A group of leading ocean scientists took a look at previously unstudied fisheries across the world and found grim news: declining stocks and poor fishery management threaten their future.
But there’s also promise, it says.
Well-managed fisheries that have seen copious scientific study, such as the valuable pollock fishery in Alaska, can serve as a model for developing nations where fish is a vital source of protein for their growing populations. Even collapsed fisheries can recover, said Christopher Costello, one of the lead authors of the study published this week in the journal Science.
“I’m an economist, and I always think it’s worth pointing out that the best way for a fishery to provide value to society is to fish that stock sustainably,” said Costello, of the Bren School of Environmental Science and Management at the University of California, Santa Barbara. “You make more money doing that than, say, catching all the fish today and sticking the money in an investment.”
The study, a collaboration of UC Santa Barbara, the University of Washington and California Environmental Associates, a consulting group, offers new population assessments for thousands of fisheries around the globe and takes a close look at the health of those that make up 80 percent of the world’s catch.
It shows that more than half of the world’s fisheries are in decline. But fish stocks where data is plentiful are doing better than the lesser-studied fisheries, regardless of the country managing them. In the U.S., many large fisheries are beginning to recover.
Their recovery, the study’s authors say, is thanks to setting allowable fishing levels based on science, closing some areas to allow for rebuilding, and using catch shares.
Catch shares dedicate a secure share of fish to an individual fisherman, community or fishery association.
It’s vital to give fishermen a stake in protecting the habitat from which they draw their livelihood, said Amanda Leland, vice president of the Environmental Defense Fund’s Oceans Program. Fishermen get the rights to the fisheries, are responsible for managing their sustainability, and reap the rewards when the fisheries improve, Leland said.
She points to the recovered pollock fisheries of Alaska as success stories.
“Five years ago, I would have been terrified by this report,” Leland said. “But today I have hope that we can turn fisheries around and I have confidence that we can actually do it. The revolution here is to empower fishermen to lead the way in recovering fish populations.”
On a global scale, the World Bank sees the problems outlined in the report as one of food security and economic development for poorer countries with declining fish stocks.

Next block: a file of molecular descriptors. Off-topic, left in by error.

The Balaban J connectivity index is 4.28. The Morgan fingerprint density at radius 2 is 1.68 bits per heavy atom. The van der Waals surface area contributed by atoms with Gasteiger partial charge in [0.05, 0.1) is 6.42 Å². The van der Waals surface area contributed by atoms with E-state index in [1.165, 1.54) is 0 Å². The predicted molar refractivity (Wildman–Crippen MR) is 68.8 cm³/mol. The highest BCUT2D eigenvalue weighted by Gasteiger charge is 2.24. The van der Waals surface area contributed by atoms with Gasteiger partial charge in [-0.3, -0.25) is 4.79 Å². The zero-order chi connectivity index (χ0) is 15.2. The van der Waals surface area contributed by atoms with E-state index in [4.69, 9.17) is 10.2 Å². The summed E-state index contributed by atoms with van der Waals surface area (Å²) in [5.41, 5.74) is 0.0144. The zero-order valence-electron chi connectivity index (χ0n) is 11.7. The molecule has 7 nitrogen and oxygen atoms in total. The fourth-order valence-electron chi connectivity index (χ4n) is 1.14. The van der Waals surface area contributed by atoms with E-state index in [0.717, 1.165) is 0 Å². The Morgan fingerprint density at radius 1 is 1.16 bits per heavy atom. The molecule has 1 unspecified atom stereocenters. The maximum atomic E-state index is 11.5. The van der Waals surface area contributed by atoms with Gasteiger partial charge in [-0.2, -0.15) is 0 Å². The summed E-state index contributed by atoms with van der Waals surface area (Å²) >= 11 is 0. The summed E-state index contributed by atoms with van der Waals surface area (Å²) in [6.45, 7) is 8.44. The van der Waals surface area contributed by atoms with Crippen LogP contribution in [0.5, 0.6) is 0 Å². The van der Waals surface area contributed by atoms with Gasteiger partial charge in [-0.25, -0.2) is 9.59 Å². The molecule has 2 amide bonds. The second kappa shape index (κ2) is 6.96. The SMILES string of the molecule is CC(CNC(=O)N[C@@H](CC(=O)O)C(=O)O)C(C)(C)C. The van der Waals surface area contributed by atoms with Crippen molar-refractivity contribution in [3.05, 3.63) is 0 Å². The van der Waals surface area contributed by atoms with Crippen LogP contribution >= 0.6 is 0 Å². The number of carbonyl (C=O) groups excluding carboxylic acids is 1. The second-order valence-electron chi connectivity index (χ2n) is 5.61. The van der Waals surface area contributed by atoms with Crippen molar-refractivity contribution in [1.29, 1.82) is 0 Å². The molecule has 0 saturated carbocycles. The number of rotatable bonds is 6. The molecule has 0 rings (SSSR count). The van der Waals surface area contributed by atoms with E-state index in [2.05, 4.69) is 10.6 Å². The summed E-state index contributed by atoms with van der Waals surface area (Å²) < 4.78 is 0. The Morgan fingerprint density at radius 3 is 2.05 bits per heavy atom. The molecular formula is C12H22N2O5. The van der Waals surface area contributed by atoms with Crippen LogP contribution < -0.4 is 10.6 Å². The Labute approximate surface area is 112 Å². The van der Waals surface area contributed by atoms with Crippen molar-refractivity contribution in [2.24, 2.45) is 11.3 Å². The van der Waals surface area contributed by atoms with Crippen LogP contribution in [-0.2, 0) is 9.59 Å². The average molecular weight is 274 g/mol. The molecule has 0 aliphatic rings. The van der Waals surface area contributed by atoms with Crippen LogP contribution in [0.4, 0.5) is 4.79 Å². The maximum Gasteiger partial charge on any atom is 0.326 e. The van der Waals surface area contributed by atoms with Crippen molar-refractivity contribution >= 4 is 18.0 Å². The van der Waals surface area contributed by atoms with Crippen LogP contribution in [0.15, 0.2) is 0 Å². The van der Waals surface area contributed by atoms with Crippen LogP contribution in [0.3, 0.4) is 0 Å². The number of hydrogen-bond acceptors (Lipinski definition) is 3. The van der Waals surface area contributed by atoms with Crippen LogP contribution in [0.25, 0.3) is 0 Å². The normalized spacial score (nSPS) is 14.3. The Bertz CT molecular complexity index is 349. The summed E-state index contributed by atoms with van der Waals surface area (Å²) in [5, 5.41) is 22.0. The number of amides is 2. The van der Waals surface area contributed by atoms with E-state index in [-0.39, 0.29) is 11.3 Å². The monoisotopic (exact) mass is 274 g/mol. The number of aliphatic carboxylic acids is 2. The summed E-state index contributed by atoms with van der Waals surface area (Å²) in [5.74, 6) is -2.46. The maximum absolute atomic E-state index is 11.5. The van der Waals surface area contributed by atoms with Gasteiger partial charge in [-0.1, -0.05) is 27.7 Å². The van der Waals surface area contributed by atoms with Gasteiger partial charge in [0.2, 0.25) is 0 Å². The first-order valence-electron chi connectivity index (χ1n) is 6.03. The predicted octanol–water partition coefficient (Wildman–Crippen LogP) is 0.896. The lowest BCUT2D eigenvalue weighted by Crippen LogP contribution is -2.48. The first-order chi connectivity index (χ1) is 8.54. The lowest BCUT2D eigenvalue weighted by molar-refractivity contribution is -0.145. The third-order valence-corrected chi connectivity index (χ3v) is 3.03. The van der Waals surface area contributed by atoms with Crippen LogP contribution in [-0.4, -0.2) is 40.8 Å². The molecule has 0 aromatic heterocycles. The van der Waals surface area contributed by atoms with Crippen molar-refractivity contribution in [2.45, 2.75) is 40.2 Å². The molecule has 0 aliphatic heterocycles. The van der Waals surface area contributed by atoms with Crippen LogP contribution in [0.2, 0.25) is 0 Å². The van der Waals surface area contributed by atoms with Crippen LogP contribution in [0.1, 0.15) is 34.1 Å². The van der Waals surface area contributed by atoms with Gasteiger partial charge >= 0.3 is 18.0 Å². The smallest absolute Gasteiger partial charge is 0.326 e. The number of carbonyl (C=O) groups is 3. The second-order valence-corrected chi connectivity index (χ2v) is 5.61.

The bank is planning programs to help developing countries build the capacity to manage their fisheries as a way of reducing poverty, said Michael Arbuckle, a senior fisheries specialist with the World Bank’s Global Partnership for Oceans.
Even in the developing world, small and large fisheries that so far have not been assessed continue to decline, the study said. One of the greatest challenges of fisheries management is the cost of a formal stock assessment – about $500,000.
But scientists are working on ways to bring costs down to as little as $5,000 so they’re more accessible to developing countries looking to create their own catch-share programs.
Catch shares aren’t without controversy. When they’re implemented, not everyone gets a share, or gets the share they wanted, which can drive them out of business. In some places, large commercial seafood interests have come to dominate the citizen-based fisheries councils that set limits and oversee the fisheries.
Rep. Ileana Ros-Lehtinen, a Republican who represents the Florida Keys, consistently opposes catch limits because the fishermen who live in her district have asked her to do so. Her office recently opposed federal catch limits on yellowtail snapper. Catch shares may work in other parts of the country, her office said, but the congresswoman doesn’t want them in the southeast, particularly without adequate stock assessments.
Fisheries managers also can struggle to balance commercial fishing quotas with recreational quotas, such as in Alaska where halibut charter boat captains have seen limits imposed on their catch. The balancing act pits different sectors of the state’s economy against each other; halibut charter boats are a vital part of the tourist economy in some parts of the state.
Phil Smith, who retired from the National Marine Fisheries Service after overseeing the implementation of Alaska’s catch-share program for halibut, fully backs the concept in Alaska. Because they have identifiable limits for the year, fishermen stay home during bad weather, which improves safety. The season is extended, meaning there’s product available more consistently, he said.
“They are not a panacea, but they do rationalize the race for fish that occurs when the government – or whatever the authority is – sets a catch limit, then fires a gun and says, ‘Go get ’em,’” Smith said. “Depending on how you design the program, you can end up with a system that’s orderly, clean, and you know what you’re allowed to catch.”